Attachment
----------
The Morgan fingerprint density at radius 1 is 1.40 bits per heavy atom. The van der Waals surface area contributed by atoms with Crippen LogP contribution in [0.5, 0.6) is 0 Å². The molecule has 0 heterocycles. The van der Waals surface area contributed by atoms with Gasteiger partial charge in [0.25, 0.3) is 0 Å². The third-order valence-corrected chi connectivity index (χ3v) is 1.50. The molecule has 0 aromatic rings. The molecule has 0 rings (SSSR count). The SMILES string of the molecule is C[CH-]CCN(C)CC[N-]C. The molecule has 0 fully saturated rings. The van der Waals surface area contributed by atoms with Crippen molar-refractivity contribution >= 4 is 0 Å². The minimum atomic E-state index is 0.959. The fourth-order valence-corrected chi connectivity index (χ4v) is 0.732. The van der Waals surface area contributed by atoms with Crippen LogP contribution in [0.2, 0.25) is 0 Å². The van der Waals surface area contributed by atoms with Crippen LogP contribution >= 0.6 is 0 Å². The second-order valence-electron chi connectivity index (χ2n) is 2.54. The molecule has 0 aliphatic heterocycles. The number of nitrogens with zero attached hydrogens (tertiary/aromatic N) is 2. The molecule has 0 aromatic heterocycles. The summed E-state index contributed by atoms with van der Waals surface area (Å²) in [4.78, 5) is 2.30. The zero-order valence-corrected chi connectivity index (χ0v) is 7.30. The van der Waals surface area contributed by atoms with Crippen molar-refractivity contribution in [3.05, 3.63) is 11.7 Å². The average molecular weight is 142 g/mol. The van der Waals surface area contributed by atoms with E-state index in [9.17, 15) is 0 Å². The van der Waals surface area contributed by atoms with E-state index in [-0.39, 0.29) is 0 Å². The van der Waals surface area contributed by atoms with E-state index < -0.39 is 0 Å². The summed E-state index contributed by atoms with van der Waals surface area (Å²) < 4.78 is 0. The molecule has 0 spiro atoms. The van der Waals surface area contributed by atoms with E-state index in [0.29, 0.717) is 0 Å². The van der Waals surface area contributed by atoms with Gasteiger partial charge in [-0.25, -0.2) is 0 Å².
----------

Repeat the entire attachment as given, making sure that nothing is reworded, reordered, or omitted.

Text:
The Morgan fingerprint density at radius 1 is 1.40 bits per heavy atom. The van der Waals surface area contributed by atoms with Crippen LogP contribution in [0.5, 0.6) is 0 Å². The molecule has 0 heterocycles. The van der Waals surface area contributed by atoms with Gasteiger partial charge in [0.25, 0.3) is 0 Å². The third-order valence-corrected chi connectivity index (χ3v) is 1.50. The molecule has 0 aromatic rings. The molecule has 0 rings (SSSR count). The SMILES string of the molecule is C[CH-]CCN(C)CC[N-]C. The molecule has 0 fully saturated rings. The van der Waals surface area contributed by atoms with Crippen molar-refractivity contribution >= 4 is 0 Å². The minimum atomic E-state index is 0.959. The fourth-order valence-corrected chi connectivity index (χ4v) is 0.732. The van der Waals surface area contributed by atoms with Crippen LogP contribution in [0.2, 0.25) is 0 Å². The van der Waals surface area contributed by atoms with Crippen LogP contribution >= 0.6 is 0 Å². The second-order valence-electron chi connectivity index (χ2n) is 2.54. The molecule has 0 aliphatic heterocycles. The number of nitrogens with zero attached hydrogens (tertiary/aromatic N) is 2. The molecule has 0 aromatic heterocycles. The summed E-state index contributed by atoms with van der Waals surface area (Å²) in [4.78, 5) is 2.30. The zero-order valence-corrected chi connectivity index (χ0v) is 7.30. The van der Waals surface area contributed by atoms with Crippen molar-refractivity contribution in [3.05, 3.63) is 11.7 Å². The average molecular weight is 142 g/mol. The van der Waals surface area contributed by atoms with E-state index in [9.17, 15) is 0 Å². The van der Waals surface area contributed by atoms with E-state index in [-0.39, 0.29) is 0 Å². The van der Waals surface area contributed by atoms with E-state index < -0.39 is 0 Å². The summed E-state index contributed by atoms with van der Waals surface area (Å²) < 4.78 is 0. The molecule has 0 spiro atoms. The van der Waals surface area contributed by atoms with E-state index in [0.29, 0.717) is 0 Å². The van der Waals surface area contributed by atoms with Gasteiger partial charge in [-0.25, -0.2) is 0 Å².